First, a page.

History of Body Temperature

  • Ewa Grodzinsky
  • Märta Sund Levander


Explanations of why and how ‘fever’ occurs, and the steps necessary to treat it, have changed through the ages, varying with the prevailing understanding of health and disease. In general, though, fever has been perceived as a dreadful enemy of mankind, as eloquently expressed by Sir William Osler (1849–1919): ‘humanity has but three great enemies: fever, famine and war; of these, by far the greatest, by far the most terrible, is fever’. However, there was also a conception of the positive, healing effect of fever, described by Thomas Sydenham (1624–1689) as ‘nature’s engine which she brings into the field to remove her enemy’. In addition, in the days of tuberculosis at the beginning of the twentieth century, fever was romanticized as enhancing creativity in the face of death. To better understand our own perceptions, and why we do what we do today, we need some knowledge of previous ideas and theories.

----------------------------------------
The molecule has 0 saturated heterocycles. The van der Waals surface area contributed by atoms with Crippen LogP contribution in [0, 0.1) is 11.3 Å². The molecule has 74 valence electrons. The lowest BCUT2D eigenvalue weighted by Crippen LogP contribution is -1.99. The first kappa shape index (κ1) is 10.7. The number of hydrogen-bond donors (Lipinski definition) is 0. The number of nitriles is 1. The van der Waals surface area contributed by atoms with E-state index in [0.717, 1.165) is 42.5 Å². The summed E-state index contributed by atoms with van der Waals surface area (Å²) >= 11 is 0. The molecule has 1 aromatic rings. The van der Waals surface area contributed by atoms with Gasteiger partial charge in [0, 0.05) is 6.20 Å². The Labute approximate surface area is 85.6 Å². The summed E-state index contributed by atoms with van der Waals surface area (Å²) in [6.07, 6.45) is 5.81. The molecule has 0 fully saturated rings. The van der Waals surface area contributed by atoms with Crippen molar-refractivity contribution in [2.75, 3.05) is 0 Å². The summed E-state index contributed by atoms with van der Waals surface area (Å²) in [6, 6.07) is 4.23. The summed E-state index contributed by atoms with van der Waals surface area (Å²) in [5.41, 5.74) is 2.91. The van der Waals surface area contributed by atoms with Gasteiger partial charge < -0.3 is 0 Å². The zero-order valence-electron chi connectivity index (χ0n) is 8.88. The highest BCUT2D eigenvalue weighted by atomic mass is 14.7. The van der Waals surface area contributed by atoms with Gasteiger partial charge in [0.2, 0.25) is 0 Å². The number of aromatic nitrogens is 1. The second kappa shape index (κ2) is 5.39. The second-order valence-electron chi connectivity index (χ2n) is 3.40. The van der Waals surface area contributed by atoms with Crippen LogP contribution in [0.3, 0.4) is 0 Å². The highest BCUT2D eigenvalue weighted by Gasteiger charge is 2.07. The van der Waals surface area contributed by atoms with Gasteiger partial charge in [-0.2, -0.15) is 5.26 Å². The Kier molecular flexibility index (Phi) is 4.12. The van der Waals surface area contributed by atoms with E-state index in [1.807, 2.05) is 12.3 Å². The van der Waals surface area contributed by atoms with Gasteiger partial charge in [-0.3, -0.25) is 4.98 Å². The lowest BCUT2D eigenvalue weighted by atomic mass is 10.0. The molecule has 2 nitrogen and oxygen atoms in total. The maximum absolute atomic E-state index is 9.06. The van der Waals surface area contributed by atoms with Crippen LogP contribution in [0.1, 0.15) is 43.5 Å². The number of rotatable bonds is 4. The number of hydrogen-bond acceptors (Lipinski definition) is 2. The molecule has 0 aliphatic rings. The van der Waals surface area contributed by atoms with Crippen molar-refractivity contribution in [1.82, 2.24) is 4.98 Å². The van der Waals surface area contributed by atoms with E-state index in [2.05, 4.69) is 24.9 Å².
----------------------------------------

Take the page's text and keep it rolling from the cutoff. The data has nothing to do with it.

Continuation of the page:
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Copyright information

© The Author(s) 2020

Authors and Affiliations

  • Ewa Grodzinsky
    • 1
  • Märta Sund Levander
    • 2
  1. 1.Department of Pharmaceutic ResearchLinköping UniversityLinköpingSweden
  2. 2.Department of NursingLinköping UniversityLinköpingSweden

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